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Importance of pH in Growing – an Introduction and Overview

The availability of elements, nutrients, minerals, and fertilizer for plants depends on the pH of the water and fertilizer solution the plants are absorbing. pH describes the concentration of acid and base within the solution being measured. When more acidic ion species are present in solution than basic ion species, the pH of the solution will be low. As there are a large variety of acidic or basic ion species that can impact the solutions pH, it is common to describe concentration of acidic species as the concentration of free Hydrogen [H+]. This is because the molecule most abundant in the water and fertilizer solution is water, which can break up into Hydrogen and Hydroxide, and bond to different ions. It is also common to describe the concentration of basic ion species as the concentration of Hydroxide [OH-] in
solution.

When a plant is subjected to a pH that it is not well adapted to, it may not be able to absorb the elements that it needs.

As the pH changes, ions in solution will disassociate with each other, and for new bonds with other ions.  Different elements or ions are available over different pH ranges.  Different plants have different abilities to absorb elements at different pH’s.  When a plant is subjected to a pH that it is not well adapted to, it may not be able to absorb the elements that it needs in adequate quantities even if they are abundant, or it may absorb it too well, and over absorb to the point of toxicity.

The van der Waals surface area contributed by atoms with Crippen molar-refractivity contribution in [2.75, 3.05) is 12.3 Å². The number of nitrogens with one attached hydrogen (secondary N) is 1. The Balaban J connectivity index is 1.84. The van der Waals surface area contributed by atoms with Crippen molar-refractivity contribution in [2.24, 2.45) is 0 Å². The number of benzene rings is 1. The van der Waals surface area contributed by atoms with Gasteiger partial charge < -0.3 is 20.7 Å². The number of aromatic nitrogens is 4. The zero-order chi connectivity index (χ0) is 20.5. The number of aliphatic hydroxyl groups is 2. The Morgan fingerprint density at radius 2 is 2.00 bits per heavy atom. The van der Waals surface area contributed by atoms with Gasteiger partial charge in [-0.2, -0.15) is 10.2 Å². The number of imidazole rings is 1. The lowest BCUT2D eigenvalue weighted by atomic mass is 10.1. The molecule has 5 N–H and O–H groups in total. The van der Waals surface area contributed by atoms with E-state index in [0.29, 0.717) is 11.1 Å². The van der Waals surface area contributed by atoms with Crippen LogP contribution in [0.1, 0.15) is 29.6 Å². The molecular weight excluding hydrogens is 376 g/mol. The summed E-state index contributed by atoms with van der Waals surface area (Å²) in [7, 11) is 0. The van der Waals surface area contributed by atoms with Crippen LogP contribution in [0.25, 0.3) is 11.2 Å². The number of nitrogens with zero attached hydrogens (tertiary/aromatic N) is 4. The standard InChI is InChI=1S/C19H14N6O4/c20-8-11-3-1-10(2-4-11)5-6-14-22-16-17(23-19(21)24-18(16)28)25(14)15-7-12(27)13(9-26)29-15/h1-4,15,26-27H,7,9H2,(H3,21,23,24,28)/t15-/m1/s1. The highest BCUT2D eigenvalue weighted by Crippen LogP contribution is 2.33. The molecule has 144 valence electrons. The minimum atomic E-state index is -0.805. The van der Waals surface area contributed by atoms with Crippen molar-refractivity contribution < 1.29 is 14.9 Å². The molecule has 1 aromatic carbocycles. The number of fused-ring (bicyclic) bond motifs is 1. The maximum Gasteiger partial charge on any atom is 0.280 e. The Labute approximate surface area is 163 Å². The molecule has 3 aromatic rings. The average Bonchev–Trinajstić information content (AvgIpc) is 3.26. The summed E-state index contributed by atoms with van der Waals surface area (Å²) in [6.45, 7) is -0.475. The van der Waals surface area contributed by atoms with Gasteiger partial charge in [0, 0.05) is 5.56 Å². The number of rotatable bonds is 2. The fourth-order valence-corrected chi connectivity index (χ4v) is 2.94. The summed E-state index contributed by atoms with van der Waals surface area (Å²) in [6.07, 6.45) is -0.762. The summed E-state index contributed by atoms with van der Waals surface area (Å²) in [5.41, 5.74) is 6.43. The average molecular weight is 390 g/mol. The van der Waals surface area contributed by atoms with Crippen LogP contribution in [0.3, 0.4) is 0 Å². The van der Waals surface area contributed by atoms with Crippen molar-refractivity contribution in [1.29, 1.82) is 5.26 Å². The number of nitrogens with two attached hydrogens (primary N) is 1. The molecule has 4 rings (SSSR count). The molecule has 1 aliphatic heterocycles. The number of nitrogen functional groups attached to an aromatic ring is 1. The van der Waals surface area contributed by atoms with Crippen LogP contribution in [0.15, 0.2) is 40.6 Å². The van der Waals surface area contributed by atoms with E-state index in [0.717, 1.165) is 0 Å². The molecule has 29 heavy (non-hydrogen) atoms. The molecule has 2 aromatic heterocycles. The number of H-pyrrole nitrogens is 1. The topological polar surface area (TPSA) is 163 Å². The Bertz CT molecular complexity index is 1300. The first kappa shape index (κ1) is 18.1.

The pH scale is a logarithmic scale that is typically displayed within the range of 0-14.  IT can go beyond those bound, though these are very extreme pH levels.  The center of the scale is 7.  At this point, all the charges on acidic and basic species are neutralized, and there are no free ions floating around in solution.  It is important to remember that the scale is logarithmic, not linear, so the amount of acid to take the pH from 7 to 6 is drastically less than is needed to take the pH from 6 to 5.

We really hope this brief introduction gives you a pretty good idea of why pH matters, and how it can impact your plants.  There will be more blogs on the topic to come. 

If you have any questions or comments, feel free to reach out to info@phenologic.com

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